Top ten global crises of 2014


Global crisis affected just about every corner of the globe this year from Asia to Africa, Europe and the Middle East. Inside the United Nations, top diplomats said the organization’s capacity to diffuse conflict has been tested, and some said, it’s failed. CCTV America’s U.N. correspondent Liling Tan reported this story from New York.

Here’s a look at the top ten global crises that made 2014 one of the worst years in recent memory.

Top ten global crises of 2014

Top ten global crises of 2014

Global crisis affected just about every corner of the globe this year from Asia to Africa, Europe and the Middle East. Inside the United Nations, top diplomats said the organization's capacity to diffuse conflict has been tested, and some said, it's failed. CCTV America's U.N. correspondent Liling Tan reported this story from New York.



The al-Qaida splinter group has taken over large swaths of Iraq and Syria, incorporating tactics so violent that even al-Qaida has distanced itself.

ISIL has been most visible through videos showing beheadings of Western journalists and aid workers, and through social media.

In response, the U.N. Security Council is cracking down on the recruiting of foreign fighters, while a U.S.-led coalition of countries has conducted air strikes against ISIL strongholds. It is by far, the most common enemy among nations.


2. Syria’s devastating civil war, now in its fourth year.


A barely successful U.N. joint mission to destroy Syria’s chemical weapons stockpile has done little to stem the tide of violence and instability that has allowed extremist elements to flourish.

Islamic militants have redefined Syria’s borders, massacred thousands of Syrians, and displaced millions more.

The resulting humanitarian crisis has been described as the greatest tragedy of our time.


3. The Ebola outbreak

InsightRecapof2014.Ebola2The virus is the worse outbreak the world has ever seen, prompting initial panic and a global response.

The outbreak, centering around Sierra Leone, Guinea, and Liberia, has killed more than 7,500 people as the number of cases has passed 20,000 so far.

It’s the only disease, other than AIDS, that has been discussed at the U.N. Security Council as a threat to international peace and security.


4. The Israel-Gaza conflict


The 50-day war during the summer between Israeli forces and Hamas saw the firing of rockets overhead and the bombing of tunnels underground.

Observers put the death toll at more than 2,000, mostly Palestinian civilians and children.

About 20,000 homes in Gaza were destroyed and about half-a-million people displaced.


5. The Ukraine crisis


Widespread protests in Kiev this February led to the ouster of the Russian-backed president, and then Moscow’s annexation of Crimea in the worst standoff between Russia and the West since the Cold War

Fighting between pro-Russian separatists and government forces spread eastward, as Western nations accused Russia of stoking tensions and sending in troops. Sanctions were slapped on Moscow.

In the midst of the fighting, Malaysian Airlines Flight MH17 was shot down over rebel-held territory and all 298 people on board died.


6. The South Sudan war


Born from a peace deal that ended Africa’s longest-running civil war the world’s newest nation is no stranger to conflict.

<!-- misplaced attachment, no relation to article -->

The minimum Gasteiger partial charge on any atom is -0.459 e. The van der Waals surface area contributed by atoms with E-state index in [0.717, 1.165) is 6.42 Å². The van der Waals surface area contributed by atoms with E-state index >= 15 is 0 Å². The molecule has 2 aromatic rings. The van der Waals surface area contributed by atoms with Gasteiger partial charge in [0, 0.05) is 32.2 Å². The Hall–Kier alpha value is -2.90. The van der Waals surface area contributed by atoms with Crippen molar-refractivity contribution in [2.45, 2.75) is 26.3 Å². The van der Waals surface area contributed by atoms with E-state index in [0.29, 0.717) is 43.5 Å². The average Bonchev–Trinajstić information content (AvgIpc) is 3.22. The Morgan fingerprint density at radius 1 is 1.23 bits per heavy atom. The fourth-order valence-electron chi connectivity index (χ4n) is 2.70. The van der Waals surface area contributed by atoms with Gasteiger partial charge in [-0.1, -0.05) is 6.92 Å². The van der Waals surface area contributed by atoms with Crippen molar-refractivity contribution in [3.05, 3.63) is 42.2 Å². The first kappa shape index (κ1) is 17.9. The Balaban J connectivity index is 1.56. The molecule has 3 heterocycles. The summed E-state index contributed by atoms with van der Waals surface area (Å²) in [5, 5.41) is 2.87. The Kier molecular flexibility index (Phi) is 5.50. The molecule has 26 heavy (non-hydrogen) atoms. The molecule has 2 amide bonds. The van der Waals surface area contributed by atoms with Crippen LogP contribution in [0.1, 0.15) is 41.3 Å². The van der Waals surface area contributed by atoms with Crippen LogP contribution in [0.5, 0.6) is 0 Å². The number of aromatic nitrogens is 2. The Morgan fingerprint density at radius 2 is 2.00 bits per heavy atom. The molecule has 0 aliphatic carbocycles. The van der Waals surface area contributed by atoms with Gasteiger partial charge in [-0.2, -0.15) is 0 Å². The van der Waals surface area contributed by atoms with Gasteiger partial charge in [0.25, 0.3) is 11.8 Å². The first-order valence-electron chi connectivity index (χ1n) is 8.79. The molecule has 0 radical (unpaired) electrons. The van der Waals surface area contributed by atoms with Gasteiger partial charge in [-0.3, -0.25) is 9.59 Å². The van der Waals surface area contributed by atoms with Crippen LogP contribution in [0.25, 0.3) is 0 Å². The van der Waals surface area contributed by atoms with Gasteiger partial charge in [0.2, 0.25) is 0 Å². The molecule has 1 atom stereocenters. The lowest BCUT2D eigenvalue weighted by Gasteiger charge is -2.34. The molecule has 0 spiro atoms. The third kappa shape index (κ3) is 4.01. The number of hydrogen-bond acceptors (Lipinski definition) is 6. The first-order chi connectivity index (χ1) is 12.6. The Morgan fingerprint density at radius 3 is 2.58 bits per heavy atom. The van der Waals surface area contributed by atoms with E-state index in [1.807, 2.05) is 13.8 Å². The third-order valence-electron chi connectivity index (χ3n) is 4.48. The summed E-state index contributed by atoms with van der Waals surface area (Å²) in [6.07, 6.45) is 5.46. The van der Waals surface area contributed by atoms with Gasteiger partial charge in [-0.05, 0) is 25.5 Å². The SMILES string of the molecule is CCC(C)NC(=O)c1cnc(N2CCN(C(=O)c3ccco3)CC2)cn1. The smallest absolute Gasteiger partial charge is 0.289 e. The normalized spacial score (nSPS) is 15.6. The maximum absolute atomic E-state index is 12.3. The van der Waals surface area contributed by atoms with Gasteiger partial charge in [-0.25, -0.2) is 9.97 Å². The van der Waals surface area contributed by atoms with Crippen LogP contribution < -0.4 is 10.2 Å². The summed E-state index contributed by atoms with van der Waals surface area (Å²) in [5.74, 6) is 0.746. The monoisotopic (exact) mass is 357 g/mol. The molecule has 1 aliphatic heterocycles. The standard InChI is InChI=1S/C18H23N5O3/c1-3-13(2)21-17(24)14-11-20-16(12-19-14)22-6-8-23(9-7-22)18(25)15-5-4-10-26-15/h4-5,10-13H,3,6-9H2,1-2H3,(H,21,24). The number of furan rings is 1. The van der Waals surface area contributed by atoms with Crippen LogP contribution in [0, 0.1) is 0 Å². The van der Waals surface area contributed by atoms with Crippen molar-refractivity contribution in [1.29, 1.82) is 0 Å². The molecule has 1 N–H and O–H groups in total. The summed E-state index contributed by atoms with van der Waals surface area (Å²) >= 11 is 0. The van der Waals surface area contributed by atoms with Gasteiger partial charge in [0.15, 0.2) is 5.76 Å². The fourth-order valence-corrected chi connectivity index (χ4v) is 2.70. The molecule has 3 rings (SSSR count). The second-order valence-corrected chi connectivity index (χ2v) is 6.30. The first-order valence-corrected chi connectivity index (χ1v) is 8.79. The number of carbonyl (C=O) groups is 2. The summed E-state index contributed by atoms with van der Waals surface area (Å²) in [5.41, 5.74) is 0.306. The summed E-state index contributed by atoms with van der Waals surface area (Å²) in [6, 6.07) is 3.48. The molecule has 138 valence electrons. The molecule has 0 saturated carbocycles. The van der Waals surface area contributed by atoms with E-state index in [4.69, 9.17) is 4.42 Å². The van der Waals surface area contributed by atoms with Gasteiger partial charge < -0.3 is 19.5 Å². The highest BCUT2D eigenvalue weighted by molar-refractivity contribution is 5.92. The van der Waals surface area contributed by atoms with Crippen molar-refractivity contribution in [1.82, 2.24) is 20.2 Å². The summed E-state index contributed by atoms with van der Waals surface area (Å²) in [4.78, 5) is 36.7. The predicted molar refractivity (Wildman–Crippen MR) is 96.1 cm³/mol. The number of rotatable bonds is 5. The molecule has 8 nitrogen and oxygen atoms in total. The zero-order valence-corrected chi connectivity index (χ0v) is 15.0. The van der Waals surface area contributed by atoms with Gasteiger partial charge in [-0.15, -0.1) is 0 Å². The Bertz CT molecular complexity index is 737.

Ongoing clashes between supporters of President Salvar Kiir and his former deputy Riek Machar, both locked in a power struggle, have seen thousands of people killed and millions displaced.

The year-old war is threatening the country’s valuable oil production, prompting China to ready 700 troops and weapons for deployment to help the U.N. peacekeeping force on the ground. China is heavily dependent on South Sudan’s oil.


7. Sectarian violence in the Central African Republic


The chaos started when northern, predominantly Muslim Seleka rebels took control of the majority Christian country back in March of 2013. This prompted a backlash by the largely Christian ‘anti-balaka’ militia group in deadly tit-for-tat attacks and revenge killings.

Two years into the conflict, the U.N. refugee agency says one-fifth of the population remains displaced, while nearly 200,000 have fled to neighboring countries.


8. Nigeria’s extremist insurgency


Africa’s most populous country is up against the violent Islamist militant group Boko Haram, which seeks to establish a caliphate in northeast Nigeria under strict Shariah law.

Boko Haram drew global outrage in April with the abduction of more than 200 school girls and whose fate remains unclear.

2014 is said to be the deadliest in Boko Haram’s five-year insurgency, with as many as nine-thousand killed and nearly one-and-a-half million more displaced.


9. The political conflict in Libya


Three years after rebel groups toppled the country’s former leader, the late Muammar Gaddafi, they now battle for control of the North African state.

In August, Islamist militias took over the capital of Tripoli, prompting air strikes by Egypt and the United Arab Emirates and stoking fears of a regional conflict.

Now, two competing governments are vying for a country that sits on Africa’s largest oil reserves, and leaves World powers fearing the conflict will lead to a civil war.


10. Democratic People’s Republic of Korea made headlines again


The East Asian country, for the first time, found itself under U.N. Security Council scrutiny over alleged human rights violations against its own people including murder, torture, rape and forced starvation.

Until now, the council’s discussions on the DPRK had been limited to its nuclear weapons program.

The historic move came as the DPRK and the U.S. traded accusations over a cyberattack against a Hollywood movie studio over its comedy film “The Interview.”